Beginner’s Pluck

Mary Costello

Writing didn’t come onto Mary’s radar until she was 22. “I was a primary school teacher. I was happy, but I went through a period of insomnia. One night I realised what was wrong. I wanted to write.” Mary joined a local creative writing class, and the following year she went to Listowel Writer’s Week. “That opened up a whole new world,” she says. “I discovered the short story, and started reading American writers.”

Her first two stories were published in New Irish Writing. Then she married — it lasted ten years — and the writing waned. “I had a love/hate relationship with writing. I wanted to give it up, but it kept pulling at me.”

Who is Mary Costello?

Date of birth: Born and grew up in County Galway. She’s in her forties.

Education: School in Mountbellew, County Galway. St Patrick’s College, Drumcondra. “And I’ve taken Jungian studies.”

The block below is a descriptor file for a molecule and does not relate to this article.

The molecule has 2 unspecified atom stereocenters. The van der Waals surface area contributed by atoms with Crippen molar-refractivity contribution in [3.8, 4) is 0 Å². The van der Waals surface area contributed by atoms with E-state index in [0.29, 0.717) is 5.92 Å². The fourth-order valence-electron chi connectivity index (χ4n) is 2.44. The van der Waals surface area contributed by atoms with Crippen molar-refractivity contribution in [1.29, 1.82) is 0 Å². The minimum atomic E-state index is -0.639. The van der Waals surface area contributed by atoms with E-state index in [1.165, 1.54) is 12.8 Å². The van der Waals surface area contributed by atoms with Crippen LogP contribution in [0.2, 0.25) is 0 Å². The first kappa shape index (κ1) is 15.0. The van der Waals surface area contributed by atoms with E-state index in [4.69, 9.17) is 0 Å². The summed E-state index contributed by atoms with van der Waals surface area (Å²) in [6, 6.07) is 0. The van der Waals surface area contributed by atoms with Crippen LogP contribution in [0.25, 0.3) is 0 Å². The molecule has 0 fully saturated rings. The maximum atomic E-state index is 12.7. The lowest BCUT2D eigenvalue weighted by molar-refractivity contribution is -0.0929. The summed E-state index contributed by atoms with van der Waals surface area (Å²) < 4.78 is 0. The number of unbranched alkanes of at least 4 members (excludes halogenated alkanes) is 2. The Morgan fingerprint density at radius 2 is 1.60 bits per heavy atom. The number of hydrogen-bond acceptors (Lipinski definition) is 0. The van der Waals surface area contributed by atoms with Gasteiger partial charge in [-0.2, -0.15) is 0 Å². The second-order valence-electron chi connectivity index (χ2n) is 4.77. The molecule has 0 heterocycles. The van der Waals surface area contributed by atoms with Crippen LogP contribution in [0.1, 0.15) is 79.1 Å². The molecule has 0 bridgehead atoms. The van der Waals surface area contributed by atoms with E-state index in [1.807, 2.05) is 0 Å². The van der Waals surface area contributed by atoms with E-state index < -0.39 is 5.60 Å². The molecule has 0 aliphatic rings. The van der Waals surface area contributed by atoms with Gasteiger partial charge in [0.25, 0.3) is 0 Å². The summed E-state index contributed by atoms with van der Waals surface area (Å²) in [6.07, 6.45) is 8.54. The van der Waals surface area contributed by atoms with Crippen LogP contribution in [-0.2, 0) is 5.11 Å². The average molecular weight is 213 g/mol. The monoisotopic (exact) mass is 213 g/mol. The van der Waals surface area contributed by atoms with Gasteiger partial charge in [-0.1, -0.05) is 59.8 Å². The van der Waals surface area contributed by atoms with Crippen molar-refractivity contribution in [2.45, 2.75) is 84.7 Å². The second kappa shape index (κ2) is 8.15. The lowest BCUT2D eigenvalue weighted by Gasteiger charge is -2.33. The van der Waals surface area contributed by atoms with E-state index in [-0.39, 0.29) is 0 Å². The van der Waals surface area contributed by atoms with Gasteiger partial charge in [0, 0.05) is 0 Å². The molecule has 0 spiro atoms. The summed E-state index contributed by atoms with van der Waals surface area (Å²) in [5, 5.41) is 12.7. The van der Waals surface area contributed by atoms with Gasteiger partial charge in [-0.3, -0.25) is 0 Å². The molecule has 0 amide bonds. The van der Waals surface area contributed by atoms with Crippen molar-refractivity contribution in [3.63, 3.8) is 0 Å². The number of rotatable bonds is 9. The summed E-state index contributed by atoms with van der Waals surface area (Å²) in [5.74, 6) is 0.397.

Home: Dublin.

Family: Divorced.

The Day Job: On a career break from teaching.

Interests: Books; music; films and animals.

Favourite Writers: Alice Munroe; JM Coetzee; Claire Keegan; James Salter: Ted Hughes.

Second Novel: I’m working on more stories, and on a novel.

Top Writing Tip: Write whatever is most urgent and pressing.

Twitter: @sukicos.

THE DEBUT

The China Factory. The Stinging Fly Press, €12.99; Kindle, not available.

These exquisite short stories examine the passions of everyday life. They cover love, loss, betrayal and longing. Amazingly insightful, there are uplifting incidents and moments of devastation. The work has been shortlisted for Irish Book Awards and long listed for Guardian First Book Award.

“My 12 stories are about ordinary men and women whose lives are suddenly disturbed by some change or simply by chance,” says Mary. “The protagonists are trying to decipher their lives and recalibrate them after these inner eruptions. They’re trying to clarify reality.”

The Verdict: I was profoundly moved by this wonderful collection. Mary Costello has extraordinary talent.

— Interviewed by Sue Leonard

© Irish Examiner Ltd. All rights reserved

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Book review: When She Was Bad

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